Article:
Shechet could opt to paint the pieces instead of glazing them, and thereby eliminate the repeated peril of firing, but in her view, glaze is intrinsic to the beauty of ceramics. “The essence of the material is that the skin can become part of the form,” she says. “Color and form are fused together.” She formulates most of her glazes herself, and they possess not just a brilliant spectrum of colors but an incredibly diverse range of textures, from glossy to smooth and chalk-like to bumpy, evoking sand or beads.
A Queens native, Shechet grew up going to museums with her mom, who was a hobbyist painter. She earned her BA from NYU and then, after a few years of odd jobs, went to RISD for her MFA. Asked if she was always a sculptor, she replies, “It’s how you’re born.” She pauses, then adds, “I actually did a lot of painting, but I always felt that I was cheating. I also did a lot of photography and had that same feeling: I’m just not dug in deep enough.” Sculpting, she says, offers the “resistance” she needs. Still, glazing makes her feel like a painter again, and she covered her plaster Buddhas with what she calls “paint skins” — layers of paint applied to glass or plastic and then peeled away.
Shechet taught sculpture at RISD for five years, and then for another 10 years at Parsons School of Design in New York, a period during which she occasionally showed her work but never had real gallery representation. Although she is of a generation of female artists who largely sacrificed having children — some out of fear that babies would interfere with art-making, while others worried they would no longer be taken seriously as artists — she was also raising a family at the time. She bonded during these years with artist Laurie Simmons, whose two daughters are roughly the ages of Shechet’s 20-something daughter and son, finding common ground in their pregnancies and the experience of being both mother and artist.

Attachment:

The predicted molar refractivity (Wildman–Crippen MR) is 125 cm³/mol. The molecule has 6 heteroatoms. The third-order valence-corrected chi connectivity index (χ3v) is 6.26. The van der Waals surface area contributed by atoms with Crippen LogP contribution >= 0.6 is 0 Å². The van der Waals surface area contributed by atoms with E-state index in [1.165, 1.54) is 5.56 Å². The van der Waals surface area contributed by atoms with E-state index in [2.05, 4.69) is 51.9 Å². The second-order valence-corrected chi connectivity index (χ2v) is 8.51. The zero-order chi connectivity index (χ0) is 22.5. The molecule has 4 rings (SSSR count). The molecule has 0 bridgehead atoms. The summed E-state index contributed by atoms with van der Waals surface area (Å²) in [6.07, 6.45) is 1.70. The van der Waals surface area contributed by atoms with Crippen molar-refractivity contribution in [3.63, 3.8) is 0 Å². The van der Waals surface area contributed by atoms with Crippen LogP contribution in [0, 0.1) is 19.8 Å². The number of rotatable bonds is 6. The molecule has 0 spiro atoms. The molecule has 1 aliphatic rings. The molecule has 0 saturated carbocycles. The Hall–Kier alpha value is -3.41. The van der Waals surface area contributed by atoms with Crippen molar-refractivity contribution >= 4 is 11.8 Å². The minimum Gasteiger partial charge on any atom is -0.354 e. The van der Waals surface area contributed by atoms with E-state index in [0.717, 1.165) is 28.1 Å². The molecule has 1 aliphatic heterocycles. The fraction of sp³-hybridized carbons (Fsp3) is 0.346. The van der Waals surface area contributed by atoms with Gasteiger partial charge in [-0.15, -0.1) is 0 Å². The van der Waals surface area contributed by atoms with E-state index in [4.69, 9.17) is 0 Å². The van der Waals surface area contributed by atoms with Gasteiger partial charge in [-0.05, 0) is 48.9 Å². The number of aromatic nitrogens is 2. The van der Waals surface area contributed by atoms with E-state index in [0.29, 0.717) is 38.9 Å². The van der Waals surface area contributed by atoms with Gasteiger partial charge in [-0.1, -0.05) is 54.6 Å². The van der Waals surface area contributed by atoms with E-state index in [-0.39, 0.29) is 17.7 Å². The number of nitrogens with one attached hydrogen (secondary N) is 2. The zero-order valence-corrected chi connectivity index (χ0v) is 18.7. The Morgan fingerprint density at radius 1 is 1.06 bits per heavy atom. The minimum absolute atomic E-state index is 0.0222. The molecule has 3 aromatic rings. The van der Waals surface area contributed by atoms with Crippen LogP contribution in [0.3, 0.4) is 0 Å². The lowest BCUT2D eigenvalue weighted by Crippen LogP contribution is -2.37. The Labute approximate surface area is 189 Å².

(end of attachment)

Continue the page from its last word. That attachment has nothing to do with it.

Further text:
“I had to hide having children,” she says. Indeed, when she was eight months pregnant, before hosting a studio visit with a representative from a corporate collection, “I remember spending an hour thinking about what to wear to conceal that I was pregnant,” she says. “It was definitely a sad thing that you could be written off.”
While teaching, though, she flaunted her pregnancy to both male and female students. “It was a political act to be standing in front of a class as a woman and pregnant and functioning,” she says, adding that she took only one day of maternity leave. And while she calls teaching an “enormous gift,” she says there came a time when she finally felt like she was “hiding out,” and she dreaded the possibility that she’d regret not having devoted more time to her own practice. “Between teaching, having kids and being in my studio,” she says, “I had absolutely zero time for any kind of studio visit.”